Frizell not eligible for selection for first Bledisloe test

Highlanders and All Blacks player Shannon Frizell will not be eligible for selection for the All Blacks' first Bledisloe Cup Test a misconduct hearing by the New Zealand Rugby (NZR) has decided.

The 27-year-old Tongan-born loose forward with 15 international caps to his name appeared in the Dunedin District Court this morning on two charges of assaulting a woman and one of common assault.

Defence counsel Anne Stevens, QC, asked for the case to be adjourned so he could complete the requirements of diversion - a scheme used by police to help first offenders avoid a conviction.

Those conditions would be set by police and could include restorative justice meetings, reparation payments or voluntary work, and require an acceptance of guilt.

Shannon Frizell appeared at the Dunedin court this morning. Photo: Rob Kidd
Shannon Frizell appeared at the Dunedin court this morning. Photo: Rob Kidd

While NZR misconduct proceedings are confidential employment matters, NZR together with Frizell's representatives have agreed to some details being released, in the interests of transparency.

NZR general manager of professional rugby & performance Chris Lendrum said as an outcome of the hearing, Frizell was suspended for two matches.

Frizell was stood down for the Highlanders' game against the Reds after the incident and this was taken into account as one of the matches.

He will also not be available for selection for the All Blacks first Bledisloe Cup Test in Auckland on 7 August.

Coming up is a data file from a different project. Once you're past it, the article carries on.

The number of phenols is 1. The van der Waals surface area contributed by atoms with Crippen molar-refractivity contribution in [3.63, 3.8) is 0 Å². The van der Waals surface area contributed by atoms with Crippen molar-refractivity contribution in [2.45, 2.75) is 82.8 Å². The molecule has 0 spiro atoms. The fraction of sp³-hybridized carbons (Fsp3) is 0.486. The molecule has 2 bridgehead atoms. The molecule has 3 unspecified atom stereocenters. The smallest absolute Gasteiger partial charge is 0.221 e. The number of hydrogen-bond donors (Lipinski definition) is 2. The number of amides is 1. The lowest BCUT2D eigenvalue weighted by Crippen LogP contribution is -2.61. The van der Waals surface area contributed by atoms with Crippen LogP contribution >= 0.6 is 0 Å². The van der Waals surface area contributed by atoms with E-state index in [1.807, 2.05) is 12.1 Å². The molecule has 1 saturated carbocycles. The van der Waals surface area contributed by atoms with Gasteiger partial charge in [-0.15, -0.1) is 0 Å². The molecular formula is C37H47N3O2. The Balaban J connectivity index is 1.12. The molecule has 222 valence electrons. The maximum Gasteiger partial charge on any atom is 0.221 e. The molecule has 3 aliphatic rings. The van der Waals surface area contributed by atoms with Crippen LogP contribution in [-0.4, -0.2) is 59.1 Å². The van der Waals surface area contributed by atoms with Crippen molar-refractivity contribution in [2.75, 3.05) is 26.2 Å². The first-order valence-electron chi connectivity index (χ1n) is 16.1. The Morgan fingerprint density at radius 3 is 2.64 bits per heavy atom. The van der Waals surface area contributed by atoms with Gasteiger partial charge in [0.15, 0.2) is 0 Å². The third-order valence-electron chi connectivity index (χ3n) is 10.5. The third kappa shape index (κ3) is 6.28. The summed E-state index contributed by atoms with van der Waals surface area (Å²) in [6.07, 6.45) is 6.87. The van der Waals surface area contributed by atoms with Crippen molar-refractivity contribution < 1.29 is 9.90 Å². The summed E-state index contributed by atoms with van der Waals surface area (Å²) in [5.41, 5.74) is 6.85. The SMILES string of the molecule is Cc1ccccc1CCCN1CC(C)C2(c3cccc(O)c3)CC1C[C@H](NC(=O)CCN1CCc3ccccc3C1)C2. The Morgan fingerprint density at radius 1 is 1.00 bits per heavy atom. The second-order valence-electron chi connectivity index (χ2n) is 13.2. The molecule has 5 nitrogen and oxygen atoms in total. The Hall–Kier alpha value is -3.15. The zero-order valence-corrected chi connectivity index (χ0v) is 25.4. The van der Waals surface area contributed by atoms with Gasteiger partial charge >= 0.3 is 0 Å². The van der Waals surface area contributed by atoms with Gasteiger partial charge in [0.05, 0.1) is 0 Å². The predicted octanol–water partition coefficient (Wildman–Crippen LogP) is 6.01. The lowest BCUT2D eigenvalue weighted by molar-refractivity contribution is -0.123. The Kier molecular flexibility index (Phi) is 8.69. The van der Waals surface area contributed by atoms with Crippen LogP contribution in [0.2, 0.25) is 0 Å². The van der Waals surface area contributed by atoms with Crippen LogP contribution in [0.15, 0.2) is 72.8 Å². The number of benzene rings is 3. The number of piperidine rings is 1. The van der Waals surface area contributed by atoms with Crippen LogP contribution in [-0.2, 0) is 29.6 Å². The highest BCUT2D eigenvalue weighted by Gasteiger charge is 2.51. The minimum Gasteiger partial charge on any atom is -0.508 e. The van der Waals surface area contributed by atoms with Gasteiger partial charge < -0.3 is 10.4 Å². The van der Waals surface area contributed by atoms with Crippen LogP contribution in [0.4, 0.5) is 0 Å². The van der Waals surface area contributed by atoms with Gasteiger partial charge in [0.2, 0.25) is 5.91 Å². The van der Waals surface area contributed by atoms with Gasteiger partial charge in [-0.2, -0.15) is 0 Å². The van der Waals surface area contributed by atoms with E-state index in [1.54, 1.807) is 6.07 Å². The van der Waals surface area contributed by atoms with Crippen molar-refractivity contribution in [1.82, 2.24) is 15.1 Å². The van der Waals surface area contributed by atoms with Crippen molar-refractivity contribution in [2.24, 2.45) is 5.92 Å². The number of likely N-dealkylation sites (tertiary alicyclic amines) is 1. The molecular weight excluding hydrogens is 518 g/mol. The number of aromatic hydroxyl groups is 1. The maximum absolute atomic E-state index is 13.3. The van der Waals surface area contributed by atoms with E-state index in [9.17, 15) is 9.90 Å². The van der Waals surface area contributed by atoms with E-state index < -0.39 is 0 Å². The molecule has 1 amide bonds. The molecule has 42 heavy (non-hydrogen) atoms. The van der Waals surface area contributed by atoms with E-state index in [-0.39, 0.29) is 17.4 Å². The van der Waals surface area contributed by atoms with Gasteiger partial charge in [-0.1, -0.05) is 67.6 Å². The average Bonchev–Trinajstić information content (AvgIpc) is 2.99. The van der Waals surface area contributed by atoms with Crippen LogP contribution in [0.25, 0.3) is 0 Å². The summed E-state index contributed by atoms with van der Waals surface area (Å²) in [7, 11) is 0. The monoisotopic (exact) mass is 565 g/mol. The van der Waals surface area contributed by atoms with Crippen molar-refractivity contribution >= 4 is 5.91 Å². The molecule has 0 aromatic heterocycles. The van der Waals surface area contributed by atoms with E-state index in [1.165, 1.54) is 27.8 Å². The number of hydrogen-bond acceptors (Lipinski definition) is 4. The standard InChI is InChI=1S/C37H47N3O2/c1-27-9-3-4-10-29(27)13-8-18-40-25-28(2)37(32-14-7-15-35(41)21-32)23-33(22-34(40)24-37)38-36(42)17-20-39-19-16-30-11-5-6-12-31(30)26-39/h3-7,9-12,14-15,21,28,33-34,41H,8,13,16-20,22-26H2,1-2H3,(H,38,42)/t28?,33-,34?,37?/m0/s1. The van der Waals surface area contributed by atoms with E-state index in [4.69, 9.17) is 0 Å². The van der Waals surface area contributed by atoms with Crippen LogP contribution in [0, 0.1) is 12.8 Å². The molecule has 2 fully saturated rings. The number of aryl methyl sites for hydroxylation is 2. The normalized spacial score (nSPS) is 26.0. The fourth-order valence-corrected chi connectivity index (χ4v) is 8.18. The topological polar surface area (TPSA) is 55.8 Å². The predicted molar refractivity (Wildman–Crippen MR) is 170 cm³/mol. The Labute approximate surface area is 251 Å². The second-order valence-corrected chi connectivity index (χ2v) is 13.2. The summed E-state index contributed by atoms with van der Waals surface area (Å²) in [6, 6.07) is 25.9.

"We are disappointed at this incident and the subsequent assault charges for Shannon. Given the seriousness of this incident, we felt that a two-match stand down was warranted."

Outside court, Frizell apologised to “the people involved, my family, friends and the wider community”.

“I let myself and others down and I will now try to do everything I can to restore people’s faith in me,” he said.

“I already have put a plan in place with counsellors to help me address areas I want to work on.”

The alleged incident took place on May 9 and is understood to have occurred outside a bar in the Octagon.

The victim of the common assault is understood to be a Dunedin premier club rugby player.

Frizell was allowed bail and ordered not to contact either victim or consume alcohol until his next appearance in September.

Mrs Stevens opposed photos of her client being taken in the dock but Judge Peter Rollo said the defendant, despite his status, should be treated like anyone else who appeared before the court.

Highlanders chief executive Roger Clark said at the time he was aware of the incident and there would be an investigation.

Frizell was dropped from the Highlanders squad the week after the alleged incident but Clark said it was not a punishment, simply a measure to avoid "distraction".

The All Blacks are due to play Australia for the Bledisloe Cup next month.


Our journalists are your neighbours

We are the South's eyes and ears in crucial council meetings, at court hearings, on the sidelines of sporting events and on the frontline of breaking news.

As our region faces uncharted waters in the wake of a global pandemic, Otago Daily Times continues to bring you local stories that matter.

We employ local journalists and photographers to tell your stories, as other outlets cut local coverage in favour of stories told out of Auckland, Wellington and Christchurch.

You can help us continue to bring you local news you can trust by becoming a supporter.

Become a Supporter